How to test a used D200?

Joined
Aug 25, 2007
Messages
415
Location
ChicagoLand - USA
Hello everyone -

Few months ago, my son accidentally kicked the tripod on which my old D200 was sitting. :frown: The fall resulted in breaking the camera (it stays on all the time and most of the controls are locked in the fall position).

Anyway... Since I don't need much fire power :smile: I've got myself another D200 from KEH (EX+) and would like your input on how would you go about testing the camera before admitting her to the stable :).

Thanks!
 
Joined
Mar 2, 2006
Messages
3,039
Location
Wilmington, NC
Not sure I understand your question. if you are replacing a D200 that you had previously it should be pretty straight forward to know if the one from KEH is a keeper.. Take a bunch of pictures using all your lenses and you should know pretty quickly if something is not what you expect...

Dave
 
Joined
Aug 25, 2007
Messages
415
Location
ChicagoLand - USA
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Thanks guys.... yes, of course I intend to put her through some work. I was thinking more about electronics / flash / and stuff like that. I was wondering if there is some diagnostics etc.
 
Joined
Feb 2, 2005
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35,259
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Arizona
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Chris
I don't think there is any set diagnostic that folks without specialized test equipment can do. Just set up some pics where a flash, etc., failure would be evident. Take some pictures of a white card with the flash and look at the auto WB temperature. Any yellowing of the flash could portend advanced age. If the flash looks good, autofocus is quick and accurate, and the exposure is good for both bright and dim f-stop/shutter speed combinations through the entire range, then it's a keeper. If it gets brighter or dimmer at either end of the shutter speed scale, then the shutter may be beginning to tire.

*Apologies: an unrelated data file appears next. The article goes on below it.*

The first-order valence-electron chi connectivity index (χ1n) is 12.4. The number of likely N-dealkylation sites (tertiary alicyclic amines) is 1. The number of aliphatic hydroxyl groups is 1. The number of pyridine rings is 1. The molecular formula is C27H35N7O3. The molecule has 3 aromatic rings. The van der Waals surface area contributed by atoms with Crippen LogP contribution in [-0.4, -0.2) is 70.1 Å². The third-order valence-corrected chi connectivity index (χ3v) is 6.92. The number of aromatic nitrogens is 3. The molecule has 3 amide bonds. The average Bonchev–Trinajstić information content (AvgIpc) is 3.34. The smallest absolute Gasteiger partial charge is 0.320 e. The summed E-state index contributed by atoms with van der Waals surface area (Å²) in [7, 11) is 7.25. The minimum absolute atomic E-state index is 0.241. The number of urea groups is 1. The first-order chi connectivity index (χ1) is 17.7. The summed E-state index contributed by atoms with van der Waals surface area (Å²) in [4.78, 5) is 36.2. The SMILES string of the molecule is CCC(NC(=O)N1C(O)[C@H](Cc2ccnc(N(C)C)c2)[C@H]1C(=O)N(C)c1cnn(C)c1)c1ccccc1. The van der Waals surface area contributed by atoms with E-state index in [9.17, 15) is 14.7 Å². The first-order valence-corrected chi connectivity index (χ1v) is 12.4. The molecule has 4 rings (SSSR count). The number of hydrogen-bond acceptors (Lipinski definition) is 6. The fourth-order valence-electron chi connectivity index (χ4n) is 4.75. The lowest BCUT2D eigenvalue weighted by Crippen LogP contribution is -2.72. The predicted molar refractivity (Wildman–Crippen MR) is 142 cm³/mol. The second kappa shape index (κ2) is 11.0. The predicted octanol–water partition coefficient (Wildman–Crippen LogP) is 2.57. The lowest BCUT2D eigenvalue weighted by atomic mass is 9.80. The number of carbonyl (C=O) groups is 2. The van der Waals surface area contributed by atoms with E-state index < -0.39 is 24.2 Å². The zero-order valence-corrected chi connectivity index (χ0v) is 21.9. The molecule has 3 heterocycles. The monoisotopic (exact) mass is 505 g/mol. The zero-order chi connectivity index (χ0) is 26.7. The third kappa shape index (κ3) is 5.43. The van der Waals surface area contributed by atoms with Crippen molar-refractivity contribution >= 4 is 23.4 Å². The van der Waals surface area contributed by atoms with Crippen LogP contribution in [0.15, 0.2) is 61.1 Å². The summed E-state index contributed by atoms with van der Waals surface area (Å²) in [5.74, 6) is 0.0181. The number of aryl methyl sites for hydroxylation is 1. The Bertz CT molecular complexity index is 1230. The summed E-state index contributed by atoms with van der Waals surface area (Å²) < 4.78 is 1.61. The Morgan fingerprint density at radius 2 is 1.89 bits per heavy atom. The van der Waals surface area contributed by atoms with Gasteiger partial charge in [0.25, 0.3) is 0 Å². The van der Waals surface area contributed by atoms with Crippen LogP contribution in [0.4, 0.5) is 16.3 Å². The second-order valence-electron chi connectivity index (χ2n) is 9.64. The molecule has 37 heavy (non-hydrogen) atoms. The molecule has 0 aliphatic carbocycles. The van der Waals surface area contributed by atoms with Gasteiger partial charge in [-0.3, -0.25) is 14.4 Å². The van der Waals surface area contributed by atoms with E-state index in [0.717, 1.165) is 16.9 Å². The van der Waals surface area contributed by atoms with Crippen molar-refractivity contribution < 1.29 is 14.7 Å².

Joined
Aug 25, 2007
Messages
415
Location
ChicagoLand - USA
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Thanks, Chris! Very helpful

I don't think there is any set diagnostic that folks without specialized test equipment can do. Just set up some pics where a flash, etc., failure would be evident. Take some pictures of a white card with the flash and look at the auto WB temperature. Any yellowing of the flash could portend advanced age. If the flash looks good, autofocus is quick and accurate, and the exposure is good for both bright and dim f-stop/shutter speed combinations through the entire range, then it's a keeper. If it gets brighter or dimmer at either end of the shutter speed scale, then the shutter may be beginning to tire.
 

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